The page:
by  Xi Xi
translated by Jennifer Feeley

In Eileen Chang’s The Sequel, there is an essay entitled “On Eating Cakes and Drawing Cakes to Stave Off Hunger” that references the Bluebird Café near the Star Ferry Pier in the Central District of Hong Kong. When she was a university student, every time she went into the city, she always bought half a dozen scones. This kind of scone was a small, triangular flatbread. Whenever Eileen Chang passed through Hong Kong, it always seemed to be in the middle of a historical turning point. Now, Hong Kong is once again on the verge of a historical turning point. Near the Star Ferry Pier, you’ll no longer find the Bluebird Café. However, in recent years, the cafés in many large hotels have also begun making scones, but these are round in shape. I don’t know if Eileen Chang was referring to that kind, or if the taste is the same.

Sitting in a beautiful café, you can order English afternoon tea. Within moments, the table will be set with fine china and silverware, a pot of fragrant tea, sandwiches cut into triangles, a small cake, and two scones. There are generally three kinds of sandwiches: tomato and egg salad, tuna, and ham. The small cakes are like delicate wax carvings, filled either with frosting or liqueur centers. The scones are piping hot, and are served with cream and jam—strawberry, apricot, and the like. The cream is of the utmost importance, and of course is none other than the Devonshire specialty. In the old days, friends and I would often pass the time hanging out in cafés, idling away a pleasant weekend afternoon, chatting freely about everything under the sun, and then we’d browse a few bookstores. Those days have suddenly become a floating uncertainty. The more you drink English afternoon tea, the less it tastes like it used to.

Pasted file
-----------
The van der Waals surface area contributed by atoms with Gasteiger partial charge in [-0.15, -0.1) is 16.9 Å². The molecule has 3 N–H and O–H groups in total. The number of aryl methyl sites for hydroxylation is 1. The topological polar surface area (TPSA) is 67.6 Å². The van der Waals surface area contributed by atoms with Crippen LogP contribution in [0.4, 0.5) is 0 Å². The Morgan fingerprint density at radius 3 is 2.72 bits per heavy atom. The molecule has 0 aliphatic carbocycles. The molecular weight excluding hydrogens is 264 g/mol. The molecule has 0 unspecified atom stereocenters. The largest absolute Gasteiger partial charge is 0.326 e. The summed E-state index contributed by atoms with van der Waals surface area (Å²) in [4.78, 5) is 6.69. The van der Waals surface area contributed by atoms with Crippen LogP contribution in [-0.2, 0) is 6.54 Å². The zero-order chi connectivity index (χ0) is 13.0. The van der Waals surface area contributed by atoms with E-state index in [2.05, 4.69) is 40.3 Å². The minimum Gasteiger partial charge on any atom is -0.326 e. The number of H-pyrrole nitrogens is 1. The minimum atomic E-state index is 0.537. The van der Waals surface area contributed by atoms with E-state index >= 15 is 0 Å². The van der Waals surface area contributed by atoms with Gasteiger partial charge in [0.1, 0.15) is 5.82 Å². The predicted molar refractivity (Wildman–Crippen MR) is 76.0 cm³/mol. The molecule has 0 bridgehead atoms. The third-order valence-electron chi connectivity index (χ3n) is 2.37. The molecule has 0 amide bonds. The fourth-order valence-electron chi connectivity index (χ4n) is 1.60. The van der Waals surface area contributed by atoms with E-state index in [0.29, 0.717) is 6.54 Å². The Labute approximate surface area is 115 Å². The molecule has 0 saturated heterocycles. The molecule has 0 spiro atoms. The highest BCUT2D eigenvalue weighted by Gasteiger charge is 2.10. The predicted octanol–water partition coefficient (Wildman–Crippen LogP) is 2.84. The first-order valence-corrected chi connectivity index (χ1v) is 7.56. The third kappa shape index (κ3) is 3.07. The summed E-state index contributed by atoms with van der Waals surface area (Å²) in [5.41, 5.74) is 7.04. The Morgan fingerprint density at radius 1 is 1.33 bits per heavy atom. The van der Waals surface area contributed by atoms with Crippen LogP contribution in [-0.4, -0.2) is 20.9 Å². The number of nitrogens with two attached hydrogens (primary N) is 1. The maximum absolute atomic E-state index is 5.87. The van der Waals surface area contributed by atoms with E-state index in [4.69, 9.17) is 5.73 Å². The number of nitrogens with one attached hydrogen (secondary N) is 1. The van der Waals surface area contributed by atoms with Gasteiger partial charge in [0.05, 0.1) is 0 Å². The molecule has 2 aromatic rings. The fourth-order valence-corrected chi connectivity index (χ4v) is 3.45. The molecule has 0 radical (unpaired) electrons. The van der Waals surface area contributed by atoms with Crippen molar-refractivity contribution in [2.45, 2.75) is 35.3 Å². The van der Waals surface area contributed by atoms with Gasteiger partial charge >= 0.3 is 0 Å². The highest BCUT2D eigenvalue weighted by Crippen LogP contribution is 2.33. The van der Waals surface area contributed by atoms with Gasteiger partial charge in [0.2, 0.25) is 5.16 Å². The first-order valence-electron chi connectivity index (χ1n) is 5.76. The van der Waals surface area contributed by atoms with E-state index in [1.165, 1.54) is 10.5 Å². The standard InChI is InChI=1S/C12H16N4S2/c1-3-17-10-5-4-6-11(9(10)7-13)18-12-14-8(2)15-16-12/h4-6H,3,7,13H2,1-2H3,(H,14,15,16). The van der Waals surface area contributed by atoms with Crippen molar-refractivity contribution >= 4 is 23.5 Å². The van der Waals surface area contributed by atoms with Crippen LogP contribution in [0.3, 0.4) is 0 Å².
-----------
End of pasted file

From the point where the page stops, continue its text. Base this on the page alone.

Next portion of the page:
Translation from the Chinese

In “Scones,” Xi Xi refers to the celebrated Shanghainese author Eileen Chang (1920–1995), remarking that Chang always seemed to be in Hong Kong “in the middle of a historical turning point.” Chang first moved to the British Crown Colony to study literature at the University of Hong Kong during the Second Sino-Japanese War. In December 1941, one semester before Chang earned her degree, Hong Kong fell to Japan, and she was forced to terminate her studies and return to Japanese-occupied Shanghai. Chang moved back to Hong Kong in 1952, three years after the establishment of the People’s Republic of China, before moving to the United States in 1955. It is noteworthy that Xi Xi wrote this piece in August 1989, two months after the Tiananmen Square Massacre, when Hong Kong “was once again on the verge of a historical turning point.” 

Xi Xi (the pen name of Cheung Yin) has written more than thirty books of poetry, fiction, and nonfiction. One of Hong Kong’s most beloved and prolific authors, she has won numerous international awards, most recently the 2019 Newman Prize for Chinese Literature.

PHOTO: Shi Lessner

Jennifer Feeley translates from Chinese. She is the recipient of the 2017 Lucien Stryk Asian Translation Prize and a 2019 NEA Literature Translation Fellowship.